China continues to fight its growing inflation and tries to slow down the economic activity by raising its interest rate. What does it mean for the energy market, especially crude oil prices?
China’s central bank recently announced it will raise its basic interest rate by 25 basis points to 6.31%. This is the second interest rate raise this year. The current interest rate is a full one percent point higher than what it was back in April 2010.
China also raised the reserve requirements of its commercial banks in order to curb the growing banking loans: On 24 February, it raised the reserve requirements by 50 basis points to 19.5%.
These steps were taken in order to fight China’s rising inflation. In February its inflation reached 4.9% in annual terms, which is above the inflation target of the Chinese government.
How these steps might affect the commodities market and prices such as crude oil prices?
China is making efforts to shift its energy usage towards natural gas: In 2010 China’s natural gas consumption increased by 18.2% (Y-2-Y) while coal and crude oil consumption increased by only 5.3%, 12.9%, respectively.
China’s total energy consumption rose in 2010 by 5.9% (Y-2-Y), however since its GDP grew during 2010 by 9.8%, this means that the energy consumption dropped by nearly 4% in terms of GDP growth.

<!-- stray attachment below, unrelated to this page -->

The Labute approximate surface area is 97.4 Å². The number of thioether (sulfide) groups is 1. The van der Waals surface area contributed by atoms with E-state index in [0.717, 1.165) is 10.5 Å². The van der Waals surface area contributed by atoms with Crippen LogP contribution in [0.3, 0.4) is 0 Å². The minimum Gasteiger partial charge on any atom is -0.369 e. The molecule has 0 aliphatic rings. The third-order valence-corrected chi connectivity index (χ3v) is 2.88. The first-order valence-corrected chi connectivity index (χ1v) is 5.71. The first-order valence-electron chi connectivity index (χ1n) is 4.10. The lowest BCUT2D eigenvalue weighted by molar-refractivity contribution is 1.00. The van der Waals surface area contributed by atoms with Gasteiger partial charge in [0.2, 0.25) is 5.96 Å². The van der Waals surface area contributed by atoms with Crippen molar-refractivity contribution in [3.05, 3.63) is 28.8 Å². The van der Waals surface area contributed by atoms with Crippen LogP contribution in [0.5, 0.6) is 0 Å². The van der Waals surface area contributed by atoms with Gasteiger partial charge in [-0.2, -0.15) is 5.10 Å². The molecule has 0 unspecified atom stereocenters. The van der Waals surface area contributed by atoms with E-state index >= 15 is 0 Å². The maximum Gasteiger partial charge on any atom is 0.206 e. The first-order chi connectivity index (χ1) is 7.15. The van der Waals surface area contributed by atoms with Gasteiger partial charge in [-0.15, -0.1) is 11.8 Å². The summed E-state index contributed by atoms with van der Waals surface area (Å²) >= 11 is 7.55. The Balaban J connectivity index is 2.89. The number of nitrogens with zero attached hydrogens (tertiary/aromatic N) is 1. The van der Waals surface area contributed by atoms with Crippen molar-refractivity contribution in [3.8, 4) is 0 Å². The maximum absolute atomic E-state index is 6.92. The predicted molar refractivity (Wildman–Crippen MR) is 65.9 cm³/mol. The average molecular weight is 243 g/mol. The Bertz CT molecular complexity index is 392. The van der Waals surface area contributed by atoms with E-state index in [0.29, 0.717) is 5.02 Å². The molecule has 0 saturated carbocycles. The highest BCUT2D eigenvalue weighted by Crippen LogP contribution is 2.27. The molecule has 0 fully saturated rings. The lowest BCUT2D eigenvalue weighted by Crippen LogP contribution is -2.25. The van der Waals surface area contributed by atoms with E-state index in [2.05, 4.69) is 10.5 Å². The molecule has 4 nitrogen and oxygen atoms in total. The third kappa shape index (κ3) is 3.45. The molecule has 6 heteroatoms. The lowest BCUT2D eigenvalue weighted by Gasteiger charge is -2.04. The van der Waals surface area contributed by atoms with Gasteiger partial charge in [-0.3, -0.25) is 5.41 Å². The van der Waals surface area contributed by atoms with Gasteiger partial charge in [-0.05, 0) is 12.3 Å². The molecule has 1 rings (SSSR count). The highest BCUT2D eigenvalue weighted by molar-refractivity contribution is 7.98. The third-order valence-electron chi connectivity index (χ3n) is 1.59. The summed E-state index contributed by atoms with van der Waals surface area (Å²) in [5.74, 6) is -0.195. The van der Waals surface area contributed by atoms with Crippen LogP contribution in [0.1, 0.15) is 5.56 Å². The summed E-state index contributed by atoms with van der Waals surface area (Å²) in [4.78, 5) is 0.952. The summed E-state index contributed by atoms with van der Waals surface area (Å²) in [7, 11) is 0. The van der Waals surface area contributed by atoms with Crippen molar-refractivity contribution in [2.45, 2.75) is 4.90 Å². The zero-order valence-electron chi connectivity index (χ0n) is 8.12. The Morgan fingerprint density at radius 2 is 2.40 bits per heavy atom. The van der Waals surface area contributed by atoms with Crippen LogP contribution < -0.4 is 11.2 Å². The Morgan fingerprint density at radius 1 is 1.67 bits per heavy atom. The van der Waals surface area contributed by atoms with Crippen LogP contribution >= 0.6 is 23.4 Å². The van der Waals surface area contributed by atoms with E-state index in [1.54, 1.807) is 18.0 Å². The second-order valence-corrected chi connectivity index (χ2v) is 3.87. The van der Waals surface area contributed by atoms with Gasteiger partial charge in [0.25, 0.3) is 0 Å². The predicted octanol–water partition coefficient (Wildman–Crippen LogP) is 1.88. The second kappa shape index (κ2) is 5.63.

These recent steps China took to curb the rising inflation, might adversely affect its consumption of commodities, including natural gas and crude oil. As the economic activity slows down, the domestic demand for crude oil and natural gas might decline.
From the other end, if China will continue to raise its consumption of natural gas over crude oil and coal (for economic and environmental reasons) this will also help China reduce the current inflation pressures since natural gas is much cheaper than crude oil.
Therefore, we might see that China will reduce its demand for energy commodities, especially crude oil, in the upcoming months, if China will continue in this line of fighting its rising inflation.
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